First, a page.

Khan: It’s critical to ask why, even today, some Canadian Muslim organizations have no female leaders

Another good column and series of questions by Sheema Khan:

Since its inception in 1966, the BC Muslim Association, which calls itself “the largest Muslim organization in the province representing Sunni Muslims,” has never had a woman on its executive council. The women are relegated to a “Women’s Council,” which is subordinate to the executive. The original BCMA constitution explicitly banned women from serving on the executive council. While that wording has since been removed, in practise little has changed, and female voices haven’t been given a chance to shape the governance and future of the organization.

There is no theological basis for this arrangement at the organization, which was founded by immigrants from South Asia and Fiji and holds $41-million in assets. Apparently, the (male) powers-that-be see no contradiction with this discriminatory practice and the BCMA’s stated aim of “building a healthy congregation.”

Unhappiness with this approach came to a head last summer, when the BCMA excluded women from all prayer spaces throughout the province, as it partly reopened mosques in the wake of COVID-19. Priority had been given to men.

And then came the bombshell in December, when the CBC broke the story of BCMA imam Abdur Rehman Khan, who was convicted for a 2016 sexual assault against a woman he knew through his role in the community. He was sentenced to three years in prison and placed on the registered sex offender list for 20 years. The imam was released on bail after being charged in 2017. He was later convicted at trial in January, 2020, released pending sentencing, and imprisoned in August, 2020. During this four-year period, he continued to serve as an imam of the BCMA’s Masjid-Ur-Rahmah mosque in Surrey – leading prayers, working with youth, engaging interfaith communities and officiating marriages. Last August, he resigned for “personal matters” – he was going to prison – which the BCMA said it accepted, without any inquiry or follow-up.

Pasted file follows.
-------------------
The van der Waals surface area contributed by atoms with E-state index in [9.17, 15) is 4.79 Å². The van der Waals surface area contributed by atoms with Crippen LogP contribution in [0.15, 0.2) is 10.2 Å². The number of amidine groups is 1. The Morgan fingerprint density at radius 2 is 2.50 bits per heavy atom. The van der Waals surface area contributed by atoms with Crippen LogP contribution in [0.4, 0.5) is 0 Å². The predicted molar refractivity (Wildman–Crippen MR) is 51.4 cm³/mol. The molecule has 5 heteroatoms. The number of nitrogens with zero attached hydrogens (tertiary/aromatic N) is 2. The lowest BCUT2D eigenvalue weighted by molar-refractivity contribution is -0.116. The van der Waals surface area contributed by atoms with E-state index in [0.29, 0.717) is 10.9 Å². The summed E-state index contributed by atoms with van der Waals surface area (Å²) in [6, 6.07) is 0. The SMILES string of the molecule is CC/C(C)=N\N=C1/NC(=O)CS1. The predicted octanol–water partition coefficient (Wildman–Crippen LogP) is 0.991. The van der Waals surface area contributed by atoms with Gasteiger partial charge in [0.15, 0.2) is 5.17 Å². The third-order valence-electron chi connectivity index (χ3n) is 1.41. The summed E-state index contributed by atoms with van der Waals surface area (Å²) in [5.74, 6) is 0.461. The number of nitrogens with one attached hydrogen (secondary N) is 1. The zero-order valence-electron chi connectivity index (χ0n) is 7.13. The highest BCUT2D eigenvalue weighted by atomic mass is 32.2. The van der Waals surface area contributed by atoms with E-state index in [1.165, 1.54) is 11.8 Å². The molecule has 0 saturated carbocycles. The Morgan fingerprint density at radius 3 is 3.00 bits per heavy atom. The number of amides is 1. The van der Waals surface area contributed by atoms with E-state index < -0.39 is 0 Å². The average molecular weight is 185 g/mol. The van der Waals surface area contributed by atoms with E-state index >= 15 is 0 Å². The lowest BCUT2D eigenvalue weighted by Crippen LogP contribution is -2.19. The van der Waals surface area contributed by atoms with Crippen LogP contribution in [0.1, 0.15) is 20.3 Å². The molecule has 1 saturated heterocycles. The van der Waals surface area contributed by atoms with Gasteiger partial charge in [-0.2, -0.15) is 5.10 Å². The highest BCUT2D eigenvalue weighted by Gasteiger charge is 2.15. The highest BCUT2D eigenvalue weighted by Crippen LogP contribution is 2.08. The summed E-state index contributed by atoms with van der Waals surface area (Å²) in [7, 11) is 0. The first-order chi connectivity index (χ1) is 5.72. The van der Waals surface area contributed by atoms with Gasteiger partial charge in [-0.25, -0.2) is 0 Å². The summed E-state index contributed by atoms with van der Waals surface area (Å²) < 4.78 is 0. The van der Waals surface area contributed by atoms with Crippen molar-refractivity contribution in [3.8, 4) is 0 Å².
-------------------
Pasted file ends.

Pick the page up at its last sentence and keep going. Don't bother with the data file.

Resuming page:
The BCMA says Mr. Khan passed a police background check when hired, and that the organization had not been made aware of the allegations and conviction, although some community members say they knew of the situation. If you look at BCMA’s online platforms, you would never know that one of its imams had been imprisoned for sexual assault just a few months ago. No statement whatsoever – no pledge to do better, no commitment to protect female congregants, no calls for other victims to come forward. It’s as if the crime never happened.

Congregants, on the other hand, were furious, demanding answers that never came. Activist and student Sumaiya Tufail organized a community drive-by protest in solidarity with the survivor, demanding transparency from the BCMA, protection of vulnerable congregants and an end to the all-male executive council. A special vote held in February to do away with the archaic setup that keeps the women’s role subordinate to the men’s failed by a substantial margin. The BCMA says that the current executive board anticipates that with increased awareness and engagement, the motion will pass successfully in the near future.

There should be consequences for keeping such draconian policies in place. Sunni Muslims in B.C. should make it clear that the BCMA does not represent them. Congregants should cease donating to the BCMA and instead support institutions that are more inclusive of women and more transparent. In 2019, the BCMA received $3.6-million in donations, accounting for almost half its revenue. Taking a cue from Lieutenant-Colonel Eleanor Taylor, who quit the Canadian Armed Forces in disgust after reports of alleged sexual misconduct, the BCMA’s Women’s Council should resign en masse in protest.

Schools, community associations, NGOs and interfaith groups can engage with Muslim organizations other than the BCMA. Pose tough questions – it’s not Islamophobic to ask why a Canadian Muslim charity doesn’t have any women serving on its executive council. While it may be common elsewhere, this should have no place in Canada.

Roughly 66 per cent of all Muslim charitable organizations registered with Canada Revenue Agency have an all-male board, with Quebec as the worst at 82 per cent. The BCMA, the Islamic Foundation of TorontoMasjid al-Hidayah(Port Coquitlam) and Baitul Mukarram Islamic Society (Toronto) have each had an employee charged or convicted of sexual assault; all have been governed exclusively by men between 2014 and 2018.